The last episodes of the 15-part of THE STORY OF FILM: AN ODYSSEY (2011), filmmaker and narrator Mark Cousins continues to explore the constancy of change in cinema as it moves from celluloid to the digital era. Throughout the 1990s and onward, authenticity and artifice weave in and out of the picture as directors all over the world explore, question, and reference the realm of possibilities.
During this time, film becomes more “real” with expanded use of documentary style demonstrated in Iranian films like LIFE, AND NOTHING MORE (1992) by Abbas Kiarostami and the handheld roughness of BLAIR WITCH PROJECT (1999) by Daniel Myrick and Eduardo Sanchez. Paradoxically, directors are exploring the “unreal” with movies such as the jaw-dropping HOUSE OF FLYING DAGGERS (2004) by Yimou Zhang, horror film RINGU (1998) by Hideo Nakata; and the “mash-up” music video style of MOULIN ROUGE (2001) by Baz Luhrmann.
Of course, as time moves on, computer-generated graphics create spectacle of the kind created in GLADIATOR (2000) and AVATAR (2009) to the point that films start feeling like video games. (The utter disdain with which Cousins spits out the words “hobbits and avatars” is highly entertaining, by the way.)
On the other end of the spectrum are directors like Van Trier, Tarantino, and the Coen Brothers who erase boundaries and artifice to create films that strive to be more real — and less real — at the same time.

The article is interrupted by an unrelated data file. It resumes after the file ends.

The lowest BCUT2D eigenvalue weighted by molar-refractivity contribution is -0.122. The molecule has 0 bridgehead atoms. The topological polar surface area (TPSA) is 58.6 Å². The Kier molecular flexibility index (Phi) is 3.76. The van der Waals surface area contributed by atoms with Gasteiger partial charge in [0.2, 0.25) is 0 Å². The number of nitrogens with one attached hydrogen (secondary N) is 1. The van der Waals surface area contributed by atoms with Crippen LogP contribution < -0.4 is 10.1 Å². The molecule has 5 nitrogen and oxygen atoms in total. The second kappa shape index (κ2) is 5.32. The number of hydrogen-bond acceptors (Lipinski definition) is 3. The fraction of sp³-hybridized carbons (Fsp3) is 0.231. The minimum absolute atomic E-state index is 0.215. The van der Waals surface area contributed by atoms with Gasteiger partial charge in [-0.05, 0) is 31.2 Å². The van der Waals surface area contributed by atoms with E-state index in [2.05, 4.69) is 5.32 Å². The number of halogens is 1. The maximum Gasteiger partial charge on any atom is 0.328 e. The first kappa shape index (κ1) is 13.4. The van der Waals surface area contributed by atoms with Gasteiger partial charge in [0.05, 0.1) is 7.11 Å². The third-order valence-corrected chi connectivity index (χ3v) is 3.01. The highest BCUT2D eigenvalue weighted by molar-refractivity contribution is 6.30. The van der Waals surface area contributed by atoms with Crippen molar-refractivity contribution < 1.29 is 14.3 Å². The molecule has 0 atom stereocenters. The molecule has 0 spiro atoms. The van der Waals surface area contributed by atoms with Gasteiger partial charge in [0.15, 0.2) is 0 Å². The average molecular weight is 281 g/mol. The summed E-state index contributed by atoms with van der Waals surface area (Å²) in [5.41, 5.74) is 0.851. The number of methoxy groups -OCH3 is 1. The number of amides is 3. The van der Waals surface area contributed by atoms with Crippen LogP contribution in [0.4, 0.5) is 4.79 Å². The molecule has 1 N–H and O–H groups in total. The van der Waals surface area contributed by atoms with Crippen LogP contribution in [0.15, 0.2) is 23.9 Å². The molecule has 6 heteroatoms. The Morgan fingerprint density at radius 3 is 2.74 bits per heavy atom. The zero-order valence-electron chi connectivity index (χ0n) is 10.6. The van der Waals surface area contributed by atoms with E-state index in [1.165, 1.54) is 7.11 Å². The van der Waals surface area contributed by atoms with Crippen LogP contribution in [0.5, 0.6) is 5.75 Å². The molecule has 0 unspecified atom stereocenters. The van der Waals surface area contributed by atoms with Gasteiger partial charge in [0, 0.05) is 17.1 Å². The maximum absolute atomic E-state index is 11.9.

Like the adage goes, “Nothing is constant but change.” And film is no different. Technology will continue to influence the realm of possibilities. More corporate marketing (and perhaps less of culture) will continue to influence what’s seen on the silver screen. And directors will continue to strive to deliver their individual visions.
One of the most compelling clips in this part of STORY is the side-by-side comparison the shower scene in Hitchcock’s PSYCHO and Van Sant’s 1998 version. Like an ongoing conversation with the past, film will continue to quote film.
THE STORY OF FILM: AN ODYSSEY (2011) is a 15-part, 15-hour documentary exploring the convergence of technology, business, intelligence, and vision that has created the remarkable and powerful art of cinema. Music Box Films is distributing this new documentary, and Chicago’s Music Box Theater has just completed a multi-week screening of this ambitious effort. The DVD has been released. You will want to add it to your collection.
Gloria Bowman is a writer, storyteller, blogger, movie lover, freelance editor,
and author of the novel, Human Slices.
Access her blog at www.gloriabowman.com; on Twitter @GloriaBow
I’ve not long bought The Story of Film but haven’t got round to checking any of it out yet. Very much looking forward to it though.
It’s well worth it, albeit a bit overwhelming! I’m going to post a list of the films referenced in all 15 episodes as well. A great resource for adding to one’s must-watch list.
I met Mark Cousins, director, writer and narrator of The Story of Film on Sunday, and he is a nice guy. I saw Part 15 at the cinema in a double-bill (he did a Q&A for both) with What is This Film Called Love?, the latter of which I have reviewed at http://www.unofficialfilmfestival.blogspot.com
That’s very cool. I tried to check out your review but the link is broken. I would love to read it.
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